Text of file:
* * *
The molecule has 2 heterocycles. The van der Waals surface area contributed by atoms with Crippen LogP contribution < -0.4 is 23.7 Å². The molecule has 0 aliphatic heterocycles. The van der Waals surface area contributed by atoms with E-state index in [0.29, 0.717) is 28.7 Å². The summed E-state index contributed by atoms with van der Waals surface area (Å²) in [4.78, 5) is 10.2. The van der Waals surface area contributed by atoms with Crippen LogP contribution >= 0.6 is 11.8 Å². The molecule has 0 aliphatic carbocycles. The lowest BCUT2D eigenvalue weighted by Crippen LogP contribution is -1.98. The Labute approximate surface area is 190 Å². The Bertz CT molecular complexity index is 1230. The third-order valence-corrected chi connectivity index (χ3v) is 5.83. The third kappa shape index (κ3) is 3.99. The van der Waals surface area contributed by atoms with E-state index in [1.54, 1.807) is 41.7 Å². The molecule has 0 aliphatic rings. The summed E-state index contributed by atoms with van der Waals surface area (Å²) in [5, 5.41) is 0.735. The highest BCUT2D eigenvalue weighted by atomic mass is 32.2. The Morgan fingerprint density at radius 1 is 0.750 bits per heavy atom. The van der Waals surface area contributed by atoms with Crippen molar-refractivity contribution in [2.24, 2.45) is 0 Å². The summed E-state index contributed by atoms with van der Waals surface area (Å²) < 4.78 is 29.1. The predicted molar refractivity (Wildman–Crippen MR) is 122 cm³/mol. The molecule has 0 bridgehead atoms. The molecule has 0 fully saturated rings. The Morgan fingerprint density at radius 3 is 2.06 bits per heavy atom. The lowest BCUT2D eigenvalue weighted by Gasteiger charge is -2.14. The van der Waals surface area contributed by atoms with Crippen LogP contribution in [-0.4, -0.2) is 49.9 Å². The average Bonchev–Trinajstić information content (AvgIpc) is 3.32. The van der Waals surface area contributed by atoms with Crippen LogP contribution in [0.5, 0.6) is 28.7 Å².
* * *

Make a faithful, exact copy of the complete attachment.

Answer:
The molecule has 2 heterocycles. The van der Waals surface area contributed by atoms with Crippen LogP contribution < -0.4 is 23.7 Å². The molecule has 0 aliphatic heterocycles. The van der Waals surface area contributed by atoms with E-state index in [0.29, 0.717) is 28.7 Å². The summed E-state index contributed by atoms with van der Waals surface area (Å²) in [4.78, 5) is 10.2. The van der Waals surface area contributed by atoms with Crippen LogP contribution >= 0.6 is 11.8 Å². The molecule has 0 aliphatic carbocycles. The lowest BCUT2D eigenvalue weighted by Crippen LogP contribution is -1.98. The Labute approximate surface area is 190 Å². The Bertz CT molecular complexity index is 1230. The third-order valence-corrected chi connectivity index (χ3v) is 5.83. The third kappa shape index (κ3) is 3.99. The van der Waals surface area contributed by atoms with E-state index in [1.54, 1.807) is 41.7 Å². The molecule has 0 aliphatic rings. The summed E-state index contributed by atoms with van der Waals surface area (Å²) in [5, 5.41) is 0.735. The highest BCUT2D eigenvalue weighted by atomic mass is 32.2. The Morgan fingerprint density at radius 1 is 0.750 bits per heavy atom. The van der Waals surface area contributed by atoms with Crippen molar-refractivity contribution in [2.24, 2.45) is 0 Å². The summed E-state index contributed by atoms with van der Waals surface area (Å²) < 4.78 is 29.1. The predicted molar refractivity (Wildman–Crippen MR) is 122 cm³/mol. The molecule has 0 bridgehead atoms. The molecule has 0 fully saturated rings. The Morgan fingerprint density at radius 3 is 2.06 bits per heavy atom. The lowest BCUT2D eigenvalue weighted by Gasteiger charge is -2.14. The van der Waals surface area contributed by atoms with Crippen LogP contribution in [-0.4, -0.2) is 49.9 Å². The average Bonchev–Trinajstić information content (AvgIpc) is 3.32. The van der Waals surface area contributed by atoms with Crippen LogP contribution in [0.5, 0.6) is 28.7 Å².